Bill Belichick and Tom Brady are unlike any coach-quarterback pair in NFL history, certainly in terms of personality and image, and even more so in terms of football numbers.
The duo’s 136 wins already ranks first all-time among coach-quarterback combos. Of the 10 times they have reached the postseason together, they have at least reached the Super Bowl half of those times. And of course, there are the three Super Bowl titles won in the first half of the past decade (2001, 2003, 2004 seasons).
Football mortality, however, is something that Belichick and Brady have been fielding questions on more and more over the past few years. Belichick, of course, has been mostly tight-lipped about his future – both immediate and down the line. Brady first told us that he would like to play until he’s 40 (he’s 36 now). And this year he told us that he would like to play until he’s 50.
While reaching the latter goal is highly unlikely, especially given the fact that the average NFL player’s career length is somewhere in the neighborhood of five years total, 40 is attainable for Brady.
Belichick, meanwhile, is now 61-years-old and said in his “Football Life” documentary that he wanted to avoid becoming this generation’s Marv Levy by coaching up until his 70th birthday.
How long will the Belichick/Brady magic last in Foxboro? It’s anyone’s guess. More intriguing is when, or if, the two will hoist the Lombardi Trophy again. If they are to do it at the Super Bowl in New York/New Jersey in February, it would come following a 2013 preseason that featured an abundance of personnel questions.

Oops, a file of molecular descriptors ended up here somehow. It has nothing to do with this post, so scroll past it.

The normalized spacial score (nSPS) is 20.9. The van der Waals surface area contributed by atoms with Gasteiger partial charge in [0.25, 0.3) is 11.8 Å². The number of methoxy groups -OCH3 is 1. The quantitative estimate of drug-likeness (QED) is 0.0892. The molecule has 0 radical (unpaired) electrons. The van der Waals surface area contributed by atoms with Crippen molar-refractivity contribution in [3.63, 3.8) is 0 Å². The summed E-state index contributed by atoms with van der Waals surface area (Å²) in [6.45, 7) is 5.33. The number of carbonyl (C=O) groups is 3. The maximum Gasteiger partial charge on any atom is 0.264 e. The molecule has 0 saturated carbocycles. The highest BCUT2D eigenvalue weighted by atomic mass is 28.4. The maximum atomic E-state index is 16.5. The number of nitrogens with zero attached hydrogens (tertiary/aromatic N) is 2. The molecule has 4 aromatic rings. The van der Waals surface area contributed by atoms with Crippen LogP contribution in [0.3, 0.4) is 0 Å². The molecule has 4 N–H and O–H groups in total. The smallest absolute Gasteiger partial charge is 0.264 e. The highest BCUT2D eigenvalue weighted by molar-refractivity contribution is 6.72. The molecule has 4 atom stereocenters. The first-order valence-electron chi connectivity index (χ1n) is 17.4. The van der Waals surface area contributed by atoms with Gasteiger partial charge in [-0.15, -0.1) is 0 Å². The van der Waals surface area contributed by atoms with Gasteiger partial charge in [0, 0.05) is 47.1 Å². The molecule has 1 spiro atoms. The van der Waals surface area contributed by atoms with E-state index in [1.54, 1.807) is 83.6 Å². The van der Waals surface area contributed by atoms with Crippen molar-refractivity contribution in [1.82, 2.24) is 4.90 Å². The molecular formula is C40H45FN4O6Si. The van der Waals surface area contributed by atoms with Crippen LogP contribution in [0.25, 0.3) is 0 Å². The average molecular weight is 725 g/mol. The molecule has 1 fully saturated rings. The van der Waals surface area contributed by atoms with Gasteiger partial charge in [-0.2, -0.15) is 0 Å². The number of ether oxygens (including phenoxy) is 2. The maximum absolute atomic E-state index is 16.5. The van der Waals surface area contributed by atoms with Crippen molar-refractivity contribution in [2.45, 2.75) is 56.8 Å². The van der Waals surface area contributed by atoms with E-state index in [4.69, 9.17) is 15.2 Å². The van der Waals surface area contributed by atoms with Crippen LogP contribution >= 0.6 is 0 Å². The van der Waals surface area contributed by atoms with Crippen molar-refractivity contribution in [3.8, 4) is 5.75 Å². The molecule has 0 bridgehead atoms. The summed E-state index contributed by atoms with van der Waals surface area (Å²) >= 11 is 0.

Will Danny Amendola stay healthy? Can he replace Wes Welker? Is their entire two tight end scheme on offense ruined now that Aaron Hernandez is in jail and Rob Gronkowski seems to be one more big injury away from retirement? Will Brady be able to thrive with the fresh faces at wide receiver and tight end? Will the veterans on defense finally come together to give New England one of the better defensive units in the league once again? Will the secondary finally get its act together? Will Stevan Ridley be able to hold onto the ball and become the feature back that most envision him to be?
All of the answers to those daunting questions will likely have to be a “yes” if the New England Patriots are to fulfill their annual grand expectation. After all, despite all the winning done by the most consistent team in all of pro sports these past 12 years, it’s been 3,134 days since they won big.
Follow Metro Boston sports editor Matt Burke on Twitter @BurkeMetroBOS